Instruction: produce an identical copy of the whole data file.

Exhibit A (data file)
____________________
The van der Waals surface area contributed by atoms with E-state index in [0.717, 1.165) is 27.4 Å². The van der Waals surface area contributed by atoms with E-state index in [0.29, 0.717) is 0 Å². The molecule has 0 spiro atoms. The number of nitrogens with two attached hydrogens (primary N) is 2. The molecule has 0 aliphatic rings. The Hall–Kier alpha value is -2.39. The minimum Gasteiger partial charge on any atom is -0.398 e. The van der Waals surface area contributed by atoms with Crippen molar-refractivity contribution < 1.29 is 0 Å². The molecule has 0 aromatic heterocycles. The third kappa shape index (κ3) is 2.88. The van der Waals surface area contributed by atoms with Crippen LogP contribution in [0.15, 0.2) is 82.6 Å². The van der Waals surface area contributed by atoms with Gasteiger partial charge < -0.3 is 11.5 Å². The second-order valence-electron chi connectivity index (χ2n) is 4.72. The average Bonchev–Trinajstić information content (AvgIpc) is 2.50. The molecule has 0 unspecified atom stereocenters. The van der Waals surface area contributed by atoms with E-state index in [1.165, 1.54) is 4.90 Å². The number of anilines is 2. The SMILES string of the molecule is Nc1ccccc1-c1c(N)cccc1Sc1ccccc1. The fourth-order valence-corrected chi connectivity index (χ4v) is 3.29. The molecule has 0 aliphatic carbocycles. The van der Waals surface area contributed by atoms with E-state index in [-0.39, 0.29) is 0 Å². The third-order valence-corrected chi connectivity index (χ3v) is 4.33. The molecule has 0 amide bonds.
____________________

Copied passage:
The van der Waals surface area contributed by atoms with E-state index in [0.717, 1.165) is 27.4 Å². The van der Waals surface area contributed by atoms with E-state index in [0.29, 0.717) is 0 Å². The molecule has 0 spiro atoms. The number of nitrogens with two attached hydrogens (primary N) is 2. The molecule has 0 aliphatic rings. The Hall–Kier alpha value is -2.39. The minimum Gasteiger partial charge on any atom is -0.398 e. The van der Waals surface area contributed by atoms with Crippen molar-refractivity contribution < 1.29 is 0 Å². The molecule has 0 aromatic heterocycles. The third kappa shape index (κ3) is 2.88. The van der Waals surface area contributed by atoms with Crippen LogP contribution in [0.15, 0.2) is 82.6 Å². The van der Waals surface area contributed by atoms with Gasteiger partial charge < -0.3 is 11.5 Å². The second-order valence-electron chi connectivity index (χ2n) is 4.72. The average Bonchev–Trinajstić information content (AvgIpc) is 2.50. The molecule has 0 unspecified atom stereocenters. The van der Waals surface area contributed by atoms with E-state index in [1.165, 1.54) is 4.90 Å². The number of anilines is 2. The SMILES string of the molecule is Nc1ccccc1-c1c(N)cccc1Sc1ccccc1. The fourth-order valence-corrected chi connectivity index (χ4v) is 3.29. The molecule has 0 aliphatic carbocycles. The van der Waals surface area contributed by atoms with E-state index in [-0.39, 0.29) is 0 Å². The third-order valence-corrected chi connectivity index (χ3v) is 4.33. The molecule has 0 amide bonds.